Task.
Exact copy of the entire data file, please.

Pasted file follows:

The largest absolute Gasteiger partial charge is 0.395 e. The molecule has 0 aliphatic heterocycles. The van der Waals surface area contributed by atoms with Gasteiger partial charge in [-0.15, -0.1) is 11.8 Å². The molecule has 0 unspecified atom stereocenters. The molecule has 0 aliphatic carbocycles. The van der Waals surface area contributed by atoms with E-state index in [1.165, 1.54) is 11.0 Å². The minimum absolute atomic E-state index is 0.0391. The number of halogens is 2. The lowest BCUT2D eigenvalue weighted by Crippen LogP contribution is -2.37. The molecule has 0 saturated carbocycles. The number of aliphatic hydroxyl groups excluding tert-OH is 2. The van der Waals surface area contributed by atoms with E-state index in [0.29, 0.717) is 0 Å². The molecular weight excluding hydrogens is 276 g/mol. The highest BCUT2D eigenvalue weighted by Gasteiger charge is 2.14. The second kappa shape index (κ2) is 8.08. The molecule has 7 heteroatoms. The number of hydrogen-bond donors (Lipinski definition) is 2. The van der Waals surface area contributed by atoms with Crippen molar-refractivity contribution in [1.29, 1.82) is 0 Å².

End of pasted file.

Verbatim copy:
The largest absolute Gasteiger partial charge is 0.395 e. The molecule has 0 aliphatic heterocycles. The van der Waals surface area contributed by atoms with Gasteiger partial charge in [-0.15, -0.1) is 11.8 Å². The molecule has 0 unspecified atom stereocenters. The molecule has 0 aliphatic carbocycles. The van der Waals surface area contributed by atoms with E-state index in [1.165, 1.54) is 11.0 Å². The minimum absolute atomic E-state index is 0.0391. The number of halogens is 2. The lowest BCUT2D eigenvalue weighted by Crippen LogP contribution is -2.37. The molecule has 0 saturated carbocycles. The number of aliphatic hydroxyl groups excluding tert-OH is 2. The van der Waals surface area contributed by atoms with E-state index in [0.29, 0.717) is 0 Å². The molecular weight excluding hydrogens is 276 g/mol. The highest BCUT2D eigenvalue weighted by Gasteiger charge is 2.14. The second kappa shape index (κ2) is 8.08. The molecule has 7 heteroatoms. The number of hydrogen-bond donors (Lipinski definition) is 2. The van der Waals surface area contributed by atoms with Crippen molar-refractivity contribution in [1.29, 1.82) is 0 Å².